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1.8: Lesson Eight

Created by: CK-12

Letters and Sounds

1. Letters and sounds are two different things: Letters are things you see. Sounds are things you hear.

2. Say the word else. You should hear three sounds in it:

The first sound is spelled by the letter <e> at the front of the word.

The second sound is spelled by the letter <l>

The third sound is spelled by the letter <\mathrm{s}>

The letter <e> at the end of else does not spell a sound.

So you can see four letters, but you can hear only three sounds.

3. First count the letters in each of the words below. Then count the sounds you hear in each one. Be careful: Sometimes two letters work together to spell just one sound.And sometimes a letter may not spell any sound at all, like the final <e> in else. Fill in the blanks:

How many letters? How many sounds?
above 5 4
below 5 4
always 6 5
know 4 2
seventy 7 7
queen 5 4
because 7 5
before 6 5
bridge 6 4
knee 4 2
would 5 3
through 6 4

Watch the Middles!

writes
write s
write s
write s
writes
whoever
who ever
who ever
who ever
whoever
because
be cause
be cause
be cause
because
before
be fore
be fore
be fore
before
government
govern ment
govern ment
govern ment
government
wouldn't
would n't
would n't
would n't
wouldn't

Teaching Notes.

1. Hearing the individual sounds in words can be difficult for some students. In cases of great bafflement it may be necessary for you at first to sound out the words, sound by sound. Some students would probably benefit from a bit more practice than this lesson entails. With just a little practice even students who start out baffled usually get quite adept at counting sounds. On the other hand, it is probably not necessary to fret too much. The point of this sound-counting exercise is simply to underline the difference between sounds and letters. And after Lesson 10 the ability to count sounds is not assumed in any later work in the Basic Speller.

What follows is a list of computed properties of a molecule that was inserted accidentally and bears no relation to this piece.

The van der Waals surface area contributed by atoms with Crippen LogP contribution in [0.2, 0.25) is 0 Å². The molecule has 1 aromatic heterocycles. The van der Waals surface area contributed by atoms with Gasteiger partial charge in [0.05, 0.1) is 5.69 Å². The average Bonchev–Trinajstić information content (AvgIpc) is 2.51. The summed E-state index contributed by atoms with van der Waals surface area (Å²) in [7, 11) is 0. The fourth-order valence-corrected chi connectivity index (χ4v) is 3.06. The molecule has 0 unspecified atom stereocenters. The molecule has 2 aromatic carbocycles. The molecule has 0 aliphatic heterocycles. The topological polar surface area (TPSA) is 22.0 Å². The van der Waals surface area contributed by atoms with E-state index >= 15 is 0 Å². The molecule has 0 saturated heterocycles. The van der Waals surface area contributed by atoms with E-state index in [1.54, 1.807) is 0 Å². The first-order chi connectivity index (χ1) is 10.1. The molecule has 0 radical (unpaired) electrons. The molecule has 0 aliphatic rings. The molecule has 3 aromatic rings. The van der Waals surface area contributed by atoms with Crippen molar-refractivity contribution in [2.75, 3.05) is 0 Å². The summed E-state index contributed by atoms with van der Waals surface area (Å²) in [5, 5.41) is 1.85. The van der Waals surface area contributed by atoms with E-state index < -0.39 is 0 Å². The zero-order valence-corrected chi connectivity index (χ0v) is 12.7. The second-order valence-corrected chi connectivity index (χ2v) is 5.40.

2. There are nearly always more letters than there are sounds in English words. Seventy, with an equal number of each, is somewhat unusual. The only case where you would have more sounds than letters would be in words with the letter <x>, which when it comes in the middle or at the end of words, spells either of two composite sounds [ks] or [gz]. Thus fix has three letters but four sounds: [fiks].

There are two main reasons that there are nearly always more letters than sounds: (i) English contains many vowel and consonant digraphs, or two-letter combinations that spell a single sound, like the vowel digraph <ea> and the consonant digraph <th> in a word like breath. (English even contains some trigraphs, like the <iou> in gracious or the <sch> in schlemiel.) (ii) For various reasons many words contain letters that are not pronounced. Most of these were pronounced in the past but are now not; some apparently never were pronounced. The most common of these silent letters is the silent final <e> in words like above and because. For more on digraphs and English sounds, see AES, pp. 201-212.

3. Watch the Middles. The be in because was originally by in the phrase by cause. The spelling may have changed because people assumed it should be one of the prefixes spelled <be>, which are common in verbs like become, besiege, befriend and in adverbs and prepositions like behind, between — and before.

The -ment in government is a very common suffix for making nouns, as in refreshment, ornament, fragment, etc. Students will study -ment in Book Five. The n't in wouldn't is the contraction of not. Students will study such contractions in Book 5, Lesson 36.

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1 , 2 , 3 , 4 , 5

Date Created:

Feb 23, 2012

Last Modified:

Apr 29, 2014
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